View Full Version : Simple Oscillating Engine

02-23-2007, 12:28 PM
Hello all,

I promised I would get back in the workshop and it's taken ages but finally I have!

I spend a while setting the lathe and milling machine up to give acceptable results. I designed and am part way through making a Simple Oscillating engine to get me back into the swing of machining before starting any more complex projects!

Below are some screen dumps of the assembly, I used Alibra Design free edition to do the 3D model & drawings, but the main limitation of that is only being able to save assemblies with up to 12 parts. This also means I can't create a general assembly drawing. Therefore I had to do the assembly, take some screen dumps and then watch it all go down the pan! I've still got sub assemblies saved though so it doesn't take too much to resurrect it!

Also below are some photos of what I have done so far. You can see that I it looks like I am getting a strange finish on turned components, the surface of the components. The lathe I am using is very old, however, I thought I had sorted it out and got a really good finish when I first turned the components. It was when I tried to polish them with emery cloth that I seemed to ruin the surface finish somehow.

The milled upright is somewhat of an experiment for me. I have never used my vertical milling machine before, it is a home made jobby, a Dore-Westbury. It seems to give decent results. Although the surface finish isn't great, this could be down to the cutter I used or the speed. I didn't use any coolant either. I need to practice and experiment more with this. One one side I used a slot drill and the other I used a four fluted cutter which was better but still not how I would like it.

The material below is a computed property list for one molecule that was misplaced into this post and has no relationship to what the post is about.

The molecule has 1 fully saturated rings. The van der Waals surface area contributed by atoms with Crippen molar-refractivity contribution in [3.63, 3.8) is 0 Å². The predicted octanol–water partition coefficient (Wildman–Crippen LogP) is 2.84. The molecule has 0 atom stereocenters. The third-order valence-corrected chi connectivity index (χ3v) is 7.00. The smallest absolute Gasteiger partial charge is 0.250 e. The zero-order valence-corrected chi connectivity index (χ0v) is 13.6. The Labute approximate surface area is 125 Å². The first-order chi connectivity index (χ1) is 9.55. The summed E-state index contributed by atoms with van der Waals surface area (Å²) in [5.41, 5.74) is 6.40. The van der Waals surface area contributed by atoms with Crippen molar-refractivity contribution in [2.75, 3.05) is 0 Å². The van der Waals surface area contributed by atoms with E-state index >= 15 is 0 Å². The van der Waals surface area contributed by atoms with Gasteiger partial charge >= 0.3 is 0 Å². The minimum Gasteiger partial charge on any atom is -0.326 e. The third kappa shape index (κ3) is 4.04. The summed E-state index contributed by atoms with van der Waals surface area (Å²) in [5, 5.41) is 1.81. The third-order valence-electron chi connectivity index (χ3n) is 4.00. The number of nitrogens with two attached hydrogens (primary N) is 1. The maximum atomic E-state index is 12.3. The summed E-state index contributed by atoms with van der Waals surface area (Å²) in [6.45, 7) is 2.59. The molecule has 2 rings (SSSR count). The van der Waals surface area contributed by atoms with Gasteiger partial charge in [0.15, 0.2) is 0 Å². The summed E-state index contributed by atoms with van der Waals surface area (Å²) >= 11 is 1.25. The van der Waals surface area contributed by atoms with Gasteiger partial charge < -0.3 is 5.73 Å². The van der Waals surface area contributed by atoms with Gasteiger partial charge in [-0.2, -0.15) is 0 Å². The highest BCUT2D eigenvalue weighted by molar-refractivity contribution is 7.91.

I made a bit of a hash of the flywheel. It's ended up much thinner than I intended and hence not as heavy. I found that when I'd machined it, it wasn't running true. So I decided that when it was mounted on an arbor for turning the outside diameter I would skim across the front and that induced bad chatter marks due to not being supported enough! So I had to put it back in the chuck with external jaws and thin it down futher still! It's ended up about 1/16" thinner than it should be. I am pretty gutted about that but it will still do its job!

Last night I turned the inlet nozzle. I didn't do it as I had designed, I used a bit of brass hex instead of round as I couldn't find any round. Anyway, because the wall is thin when I tried to tighten it in I just kept going without thinking and snapped it! I think I made the thread slightly too tight so will make it slightly looser next time! At least I got the snapped part out without damaging the threads in the pedestal though!

I will keep you posted on further developments. I only have the inlet nozzle, cylinder, cylinder cover, piston, piston rod and big end to make now.

The wooden base is just a temporary thing, I may make a metal one but probably not, I will probably just end up making a better wooden one!

Certain components such as nuts / spring, screws etc. are omitted on the 3D model for ease!









02-23-2007, 04:52 PM
Nice job. I am glad I am not the only one who messes up parts and has to fix his mistakes!


02-23-2007, 04:57 PM
Thanks, we'll see when it's finished if it runs how I intended!

You certainly aren't, I'd forgotten how difficult this hobby was!

I'm a long way off being able to make an i.c. engine at the moment, but hopefully I will learn a lot of lessons from this mini project and will attempt a hot air engine next!